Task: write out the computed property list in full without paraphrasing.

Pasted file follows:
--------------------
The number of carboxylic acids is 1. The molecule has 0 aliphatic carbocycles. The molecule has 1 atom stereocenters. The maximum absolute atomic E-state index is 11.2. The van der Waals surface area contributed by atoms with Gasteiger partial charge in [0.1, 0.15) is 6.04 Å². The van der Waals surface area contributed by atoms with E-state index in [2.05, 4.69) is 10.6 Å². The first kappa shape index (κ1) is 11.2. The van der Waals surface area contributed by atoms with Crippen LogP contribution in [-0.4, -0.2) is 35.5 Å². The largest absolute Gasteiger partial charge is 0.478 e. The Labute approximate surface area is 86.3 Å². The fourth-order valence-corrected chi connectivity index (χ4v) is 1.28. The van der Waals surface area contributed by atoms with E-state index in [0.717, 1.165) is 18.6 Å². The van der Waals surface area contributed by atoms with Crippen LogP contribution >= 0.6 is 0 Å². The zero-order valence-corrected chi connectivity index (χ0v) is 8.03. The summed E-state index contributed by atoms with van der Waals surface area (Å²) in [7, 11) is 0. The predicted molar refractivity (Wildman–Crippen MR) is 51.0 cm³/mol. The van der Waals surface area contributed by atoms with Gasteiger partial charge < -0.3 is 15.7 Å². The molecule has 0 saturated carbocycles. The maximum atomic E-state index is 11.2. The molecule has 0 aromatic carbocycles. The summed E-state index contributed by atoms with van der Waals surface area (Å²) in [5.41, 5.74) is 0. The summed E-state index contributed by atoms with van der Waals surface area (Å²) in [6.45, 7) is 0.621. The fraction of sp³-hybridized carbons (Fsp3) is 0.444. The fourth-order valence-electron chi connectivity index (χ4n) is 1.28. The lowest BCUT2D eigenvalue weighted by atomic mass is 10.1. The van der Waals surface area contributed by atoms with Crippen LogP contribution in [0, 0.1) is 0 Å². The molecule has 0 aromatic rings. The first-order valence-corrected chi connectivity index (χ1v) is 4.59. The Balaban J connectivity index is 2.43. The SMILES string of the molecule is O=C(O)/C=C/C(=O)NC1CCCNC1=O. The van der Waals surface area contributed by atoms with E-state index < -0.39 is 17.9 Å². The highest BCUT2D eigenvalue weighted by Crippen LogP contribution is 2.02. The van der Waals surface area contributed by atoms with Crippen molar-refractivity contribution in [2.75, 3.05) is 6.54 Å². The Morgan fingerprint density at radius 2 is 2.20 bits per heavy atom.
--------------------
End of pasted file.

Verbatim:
The number of carboxylic acids is 1. The molecule has 0 aliphatic carbocycles. The molecule has 1 atom stereocenters. The maximum absolute atomic E-state index is 11.2. The van der Waals surface area contributed by atoms with Gasteiger partial charge in [0.1, 0.15) is 6.04 Å². The van der Waals surface area contributed by atoms with E-state index in [2.05, 4.69) is 10.6 Å². The first kappa shape index (κ1) is 11.2. The van der Waals surface area contributed by atoms with Crippen LogP contribution in [-0.4, -0.2) is 35.5 Å². The largest absolute Gasteiger partial charge is 0.478 e. The Labute approximate surface area is 86.3 Å². The fourth-order valence-corrected chi connectivity index (χ4v) is 1.28. The van der Waals surface area contributed by atoms with E-state index in [0.717, 1.165) is 18.6 Å². The van der Waals surface area contributed by atoms with Crippen LogP contribution >= 0.6 is 0 Å². The zero-order valence-corrected chi connectivity index (χ0v) is 8.03. The summed E-state index contributed by atoms with van der Waals surface area (Å²) in [7, 11) is 0. The predicted molar refractivity (Wildman–Crippen MR) is 51.0 cm³/mol. The van der Waals surface area contributed by atoms with Gasteiger partial charge < -0.3 is 15.7 Å². The molecule has 0 saturated carbocycles. The maximum atomic E-state index is 11.2. The molecule has 0 aromatic carbocycles. The summed E-state index contributed by atoms with van der Waals surface area (Å²) in [5.41, 5.74) is 0. The summed E-state index contributed by atoms with van der Waals surface area (Å²) in [6.45, 7) is 0.621. The fraction of sp³-hybridized carbons (Fsp3) is 0.444. The fourth-order valence-electron chi connectivity index (χ4n) is 1.28. The lowest BCUT2D eigenvalue weighted by atomic mass is 10.1. The van der Waals surface area contributed by atoms with Crippen LogP contribution in [0, 0.1) is 0 Å². The molecule has 0 aromatic rings. The first-order valence-corrected chi connectivity index (χ1v) is 4.59. The Balaban J connectivity index is 2.43. The SMILES string of the molecule is O=C(O)/C=C/C(=O)NC1CCCNC1=O. The van der Waals surface area contributed by atoms with E-state index < -0.39 is 17.9 Å². The highest BCUT2D eigenvalue weighted by Crippen LogP contribution is 2.02. The van der Waals surface area contributed by atoms with Crippen molar-refractivity contribution in [2.75, 3.05) is 6.54 Å². The Morgan fingerprint density at radius 2 is 2.20 bits per heavy atom.